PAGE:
Three "Sons of the South" Honored with Induction
From left to right; William Graham Claytor IV representing his father, Inductee William Graham Claytor, Jr., William Graham Claytor V, Professor Stacy Cordery, Monmouth College, representing Inductee Willaim Washington Gordon, and Tom Simpson, President, of the Railway Supply Institue representing Inductee Andrew Jackson Beard.
A soldier, a former slave, and a war hero were honored for their lifelong contributions to the railroad industry in a ceremony held June 22nd at Seymour Library on the campus of Knox College in Galesburg.
Executive Director Julie King told attendees, “The life stories of the inductees we honor today each comprise a piece of the history of our country, of the Southern US, and of that legendary line that will be forever be remembered by its famous slogan, “Southern Serves the South – Look Ahead, Look South.”
At its height, the Southern served virtually every state south of the Mason-Dixon Line and east of the Mississippi River. It became the most respected and arguably the best managed railroad of its day. In 1982, the Southern merged with the Norfolk & Western Railway to form Norfolk Southern, and nearly all of the former Southern lines remain an active component of Norfolk Southern today.
William Washington Gordon (1796-1842) was born on his father’s plantation in Screven County, Georgia, and later graduated from the U.S. Military Academy at West Point, the first person from Georgia to do so. He was a lawyer, politician, and soldier, but his greatest contribution was as driving force behind the Central of Georgia Railway. Connecting the port of Savannah with the interior cotton-growing region of the state, the Central of Georgia was constructed to maintain the state’s competitiveness and supremacy in the export cotton trade so critical to its economy.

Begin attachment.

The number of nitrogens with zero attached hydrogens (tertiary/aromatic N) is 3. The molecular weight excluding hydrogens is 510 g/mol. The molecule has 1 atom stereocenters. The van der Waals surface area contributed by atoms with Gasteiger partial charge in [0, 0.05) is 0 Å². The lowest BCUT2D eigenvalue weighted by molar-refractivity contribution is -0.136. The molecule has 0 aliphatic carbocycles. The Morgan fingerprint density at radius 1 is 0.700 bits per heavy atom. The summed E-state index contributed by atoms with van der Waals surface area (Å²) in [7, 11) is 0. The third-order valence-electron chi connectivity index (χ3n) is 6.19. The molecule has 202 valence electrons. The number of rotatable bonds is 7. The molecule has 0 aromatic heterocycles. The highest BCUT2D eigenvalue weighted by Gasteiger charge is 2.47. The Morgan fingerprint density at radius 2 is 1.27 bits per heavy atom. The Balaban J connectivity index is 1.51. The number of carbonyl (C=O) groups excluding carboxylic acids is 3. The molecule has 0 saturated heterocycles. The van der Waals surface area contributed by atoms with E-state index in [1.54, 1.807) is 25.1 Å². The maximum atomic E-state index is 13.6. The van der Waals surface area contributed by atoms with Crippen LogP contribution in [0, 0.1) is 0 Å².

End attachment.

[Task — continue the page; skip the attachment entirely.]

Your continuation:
At its zenith, the Central of Georgia stretched from Atlanta to Albany, east to Savannah, and west to Birmingham. In 1971, the line merged into the Southern Railway, and it survives today under the Norfolk Southern banner.
Andrew Jackson Beard (1849-1921) was born into slavery on a plantation in Jefferson County, Alabama, near Birmingham. He gained his freedom at age 14 when President Abraham Lincoln issued the Emancipation Proclamation.
Though Beard had no opportunity to go to school as a child and remained completely illiterate throughout his life, he possessed an inherent inventive genius and a curiosity for mechanical gadgets that would ultimately manifest itself through a series of patented inventions.
The most important of his inventions was an automatic coupler for railroad cars. Patented in 1897, the device employed horizontal jaws to join cars simply by allowing them to bump into each other, eliminating the dangerous practice of manual coupling. Beard’s invention saved countless railroad workers from injury and death and remains the predominant coupling system in use in North America today.
William Graham Claytor, Jr., (1912 – 1994) was born in Roanoke, Virginia, studied law at Harvard University, and began practicing law in Washington, DC. During World War II, he was awarded the Navy Cross for rescuing survivors of the cruiser Indianapolis after it was torpedoed by a Japanese submarine.
In 1963, Claytor accepted an offer from the Southern Railway to become the railroad’s vice president for law. He rose to president and ultimately chairman of the Southern, transforming the railroad’s culture into a well-disciplined company that valued free thought and new ideas. Under his leadership, the Southern became one of the most competitive and efficient rail systems in the country at a time when many railroads were in severe financial straits.
Claytor went on to hold multiple posts in the Carter Administration, including Secretary of the Navy, Deputy Secretary of Defense, and a brief stint as Acting Secretary of Transportation.
In 1982, Claytor returned to railroading as the president and chairman of Amtrak. The nation’s passenger railroad had posted disastrous financial results, but he led a dramatic turnaround, bringing operational and political stability to the corporation.